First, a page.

The Money Smart for Adults program is expanding to include more topics. According to the FDIC website, the updated Money Smart for Adults program is set to begin in fall 2018.

The updated program contains eleven separate modules that take one to two hours of time per module. Topics include how banking services work, the basics of credit and credit histories, how to use credit cards…

4 Top Myths Surrounding VA Loans


Home sellers and their agents may be limiting their potential base of buyers by ignoring a growing pool of them. Mortgage industry software company Ellie Mae reports that loans acquired through the Veterans Affairs (VA) Department account for 10% of all primary insured home loans.

It is easy to see why VA backing is preferable from a buyer’s point of view. If you qualify, you can purchase a house with no money down (up to a particular loan limit that varies by market) and no Private Mortgage Insurance (PMI) requirement. Yet, sellers shy away from buyers with VA loans, and seller’s agents may serve as a screen to exclude VA-backed offers from ever reaching the seller.

Why is this so? It makes little sense, since the risk of default is borne by the lending institution and not the buyer. In addition, …

Is the Housing Market Turning?


Nearing the Limit

The housing market has suffered from excess demand and limited supply for years, causing a sharp increase in home prices. Add continually increasing interest rates to the mix, and eventually something has to give.

The turning point may have arrived.

The S&P CoreLogic Case-Shiller report shows that home prices are still rising, but at the slowest pace in almost two years. For almost a year, the National Case-Shiller Price index has risen by an annualized rate over 6% – well outpacing wages as well as inflation. Meanwhile, existing home sales were down 3.4% in September and down 4.1% from the previous year, according to the National Association of Realtors (NAR) – the lowest mark since November 2015.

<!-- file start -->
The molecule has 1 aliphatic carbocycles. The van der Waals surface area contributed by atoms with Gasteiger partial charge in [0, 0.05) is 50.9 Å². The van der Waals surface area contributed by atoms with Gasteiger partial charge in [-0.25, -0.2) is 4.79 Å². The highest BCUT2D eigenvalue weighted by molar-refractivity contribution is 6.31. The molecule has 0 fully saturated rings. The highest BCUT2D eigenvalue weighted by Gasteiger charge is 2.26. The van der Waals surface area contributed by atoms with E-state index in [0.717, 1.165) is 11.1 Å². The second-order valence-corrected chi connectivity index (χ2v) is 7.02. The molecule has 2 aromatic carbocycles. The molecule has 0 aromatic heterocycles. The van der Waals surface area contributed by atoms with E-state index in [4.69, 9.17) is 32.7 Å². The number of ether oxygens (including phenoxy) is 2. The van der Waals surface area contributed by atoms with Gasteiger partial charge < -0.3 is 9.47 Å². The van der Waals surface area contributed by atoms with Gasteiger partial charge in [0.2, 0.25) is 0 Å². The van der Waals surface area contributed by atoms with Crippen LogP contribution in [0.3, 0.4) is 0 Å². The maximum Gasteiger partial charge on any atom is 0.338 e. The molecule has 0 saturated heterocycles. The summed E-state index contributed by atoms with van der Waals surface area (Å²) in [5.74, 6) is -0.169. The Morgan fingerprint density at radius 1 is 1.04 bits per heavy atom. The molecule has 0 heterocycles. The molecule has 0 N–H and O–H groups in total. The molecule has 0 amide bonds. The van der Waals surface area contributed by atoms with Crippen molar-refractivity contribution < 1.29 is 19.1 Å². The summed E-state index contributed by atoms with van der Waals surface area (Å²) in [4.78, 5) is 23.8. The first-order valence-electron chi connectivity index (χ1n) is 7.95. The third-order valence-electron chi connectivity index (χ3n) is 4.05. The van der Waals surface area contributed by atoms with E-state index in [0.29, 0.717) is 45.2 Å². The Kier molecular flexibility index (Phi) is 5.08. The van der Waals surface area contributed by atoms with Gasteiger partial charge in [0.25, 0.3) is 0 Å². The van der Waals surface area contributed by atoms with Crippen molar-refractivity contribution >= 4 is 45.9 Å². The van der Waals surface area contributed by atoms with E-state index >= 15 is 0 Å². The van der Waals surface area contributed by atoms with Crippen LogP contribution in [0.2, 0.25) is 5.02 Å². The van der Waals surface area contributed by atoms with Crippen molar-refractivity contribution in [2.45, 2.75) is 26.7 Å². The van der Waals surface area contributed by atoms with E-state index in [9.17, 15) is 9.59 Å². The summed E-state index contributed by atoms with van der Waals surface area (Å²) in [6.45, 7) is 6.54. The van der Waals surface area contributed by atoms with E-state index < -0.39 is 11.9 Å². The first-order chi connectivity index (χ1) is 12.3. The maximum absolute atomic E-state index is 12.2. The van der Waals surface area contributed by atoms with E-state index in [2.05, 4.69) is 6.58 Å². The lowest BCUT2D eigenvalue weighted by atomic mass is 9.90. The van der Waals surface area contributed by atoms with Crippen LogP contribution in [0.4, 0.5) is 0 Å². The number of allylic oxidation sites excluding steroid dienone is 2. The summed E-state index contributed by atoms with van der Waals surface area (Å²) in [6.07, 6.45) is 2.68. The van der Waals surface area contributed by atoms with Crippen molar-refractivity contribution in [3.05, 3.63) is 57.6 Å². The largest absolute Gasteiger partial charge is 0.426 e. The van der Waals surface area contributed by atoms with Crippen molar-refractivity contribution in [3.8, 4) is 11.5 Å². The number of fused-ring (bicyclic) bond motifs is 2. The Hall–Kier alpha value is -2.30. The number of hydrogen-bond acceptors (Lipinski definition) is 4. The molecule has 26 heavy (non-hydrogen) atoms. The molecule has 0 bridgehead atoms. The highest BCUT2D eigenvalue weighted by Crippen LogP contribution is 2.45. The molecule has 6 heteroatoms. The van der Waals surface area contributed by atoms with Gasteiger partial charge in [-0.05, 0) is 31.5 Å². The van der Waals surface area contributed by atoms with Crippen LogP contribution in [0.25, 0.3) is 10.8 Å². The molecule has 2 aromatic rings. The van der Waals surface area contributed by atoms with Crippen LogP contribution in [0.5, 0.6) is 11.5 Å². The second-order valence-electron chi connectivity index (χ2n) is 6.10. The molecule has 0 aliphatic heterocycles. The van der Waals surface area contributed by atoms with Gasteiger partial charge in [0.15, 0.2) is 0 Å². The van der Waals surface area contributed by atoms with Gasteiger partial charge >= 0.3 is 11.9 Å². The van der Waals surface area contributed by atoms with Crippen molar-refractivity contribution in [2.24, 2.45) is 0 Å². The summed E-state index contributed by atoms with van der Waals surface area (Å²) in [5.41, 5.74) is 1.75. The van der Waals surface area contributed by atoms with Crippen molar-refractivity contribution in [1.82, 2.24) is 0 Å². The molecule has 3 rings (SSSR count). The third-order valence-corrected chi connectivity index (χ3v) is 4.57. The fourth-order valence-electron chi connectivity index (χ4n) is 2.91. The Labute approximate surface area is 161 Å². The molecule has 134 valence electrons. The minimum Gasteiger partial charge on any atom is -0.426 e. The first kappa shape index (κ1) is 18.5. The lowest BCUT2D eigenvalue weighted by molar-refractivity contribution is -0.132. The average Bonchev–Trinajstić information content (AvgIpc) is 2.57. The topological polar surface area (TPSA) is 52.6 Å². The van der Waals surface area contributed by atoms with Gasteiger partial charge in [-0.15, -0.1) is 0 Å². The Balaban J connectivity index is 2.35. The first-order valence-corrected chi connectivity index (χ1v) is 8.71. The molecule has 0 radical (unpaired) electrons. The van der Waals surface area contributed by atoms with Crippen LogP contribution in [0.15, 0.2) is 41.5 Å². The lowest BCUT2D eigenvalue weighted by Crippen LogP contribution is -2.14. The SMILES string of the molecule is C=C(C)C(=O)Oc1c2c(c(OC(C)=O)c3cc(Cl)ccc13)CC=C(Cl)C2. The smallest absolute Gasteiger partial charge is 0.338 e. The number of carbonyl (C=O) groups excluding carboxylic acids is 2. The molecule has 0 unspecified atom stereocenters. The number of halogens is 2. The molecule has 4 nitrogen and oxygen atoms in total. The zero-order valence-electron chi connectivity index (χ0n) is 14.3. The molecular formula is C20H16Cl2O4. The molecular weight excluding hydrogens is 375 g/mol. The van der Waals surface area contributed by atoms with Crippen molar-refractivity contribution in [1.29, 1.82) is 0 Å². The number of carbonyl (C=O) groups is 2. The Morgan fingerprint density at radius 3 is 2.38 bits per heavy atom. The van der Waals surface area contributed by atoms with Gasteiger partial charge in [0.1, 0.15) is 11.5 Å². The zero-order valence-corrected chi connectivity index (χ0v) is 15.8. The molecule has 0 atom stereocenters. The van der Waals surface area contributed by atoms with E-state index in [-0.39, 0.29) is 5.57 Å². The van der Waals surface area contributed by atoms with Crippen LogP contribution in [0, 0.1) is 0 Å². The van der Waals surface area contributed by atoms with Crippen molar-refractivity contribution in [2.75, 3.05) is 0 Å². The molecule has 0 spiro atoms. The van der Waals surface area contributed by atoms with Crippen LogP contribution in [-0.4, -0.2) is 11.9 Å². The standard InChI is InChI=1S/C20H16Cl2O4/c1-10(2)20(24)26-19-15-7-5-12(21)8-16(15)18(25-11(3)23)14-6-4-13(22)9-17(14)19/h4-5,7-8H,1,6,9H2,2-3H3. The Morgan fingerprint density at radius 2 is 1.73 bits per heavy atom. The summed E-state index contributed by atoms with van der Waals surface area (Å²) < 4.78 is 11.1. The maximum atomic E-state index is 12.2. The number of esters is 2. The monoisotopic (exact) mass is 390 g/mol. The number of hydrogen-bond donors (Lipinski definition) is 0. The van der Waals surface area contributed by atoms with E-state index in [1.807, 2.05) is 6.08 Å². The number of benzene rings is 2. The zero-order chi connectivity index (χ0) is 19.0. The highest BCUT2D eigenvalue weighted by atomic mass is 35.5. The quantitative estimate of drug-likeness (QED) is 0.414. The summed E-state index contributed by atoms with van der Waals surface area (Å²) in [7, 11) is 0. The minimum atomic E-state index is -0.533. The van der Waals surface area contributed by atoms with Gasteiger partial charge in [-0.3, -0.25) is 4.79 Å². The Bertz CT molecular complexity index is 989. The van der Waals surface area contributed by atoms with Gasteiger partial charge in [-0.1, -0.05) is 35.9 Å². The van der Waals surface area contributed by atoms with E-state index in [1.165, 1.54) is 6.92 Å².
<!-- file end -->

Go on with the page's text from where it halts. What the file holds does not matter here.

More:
An out-of-balance market may be adjusting toward normalcy. That’s potentially good news for you, if you keep your finances in decent shape.

VA Loans 101


Veterans Affairs (VA) loans are invaluable for homebuyers. Their advantages include little or no money down, qualifying with a lower credit score, competitive interest rates, potentially lower closing and auxiliary costs, and no private mortgage insurance requirements.

VA loans are administered through approved lending institutions, and backed through an entitlement of up to $36,000. This entitlement can guarantee a home loan of up to 453,100 without a down payment and possibly higher in some high-cost counties.

You may qualify for a VA loan if you’re an active duty service member, a veteran in good standing, a current or discharged National Guard or Selected Reserve member, a spouse of a service member who died on active duty, or a spouse of a veteran who died as a result of military service. Your lender will require a Certificate of Eligibility, which requires different ev…

1 Of 3 Americans Wants To Buy A Home By 2020


Is a home purchase on your to-do list over the next two years? You’ll have plenty of competition finding your new home, according to the latest PenFed Credit Union National Mortgage Survey.

The survey found that 37% of American adults are planning to purchase a home within the next two years. Over half (52%) of the millennial generation plan to buy within that timeframe, with many looking forward to their first home purchase.

Millennials will need all the resources they can muster to get that starter home. Demand continues to outpace supply, pushing home prices upward and out of reach for an increasing number of Americans. The current home supply increased to 6.2 months, near the 6-month level considered a healthy balance – but affordable starter homes are still in short supply in many markets.

According to the National Association of Realtors (NAR), first-time buyers need nearly 23% of their income to afford the average entry-level home. That’s the hig…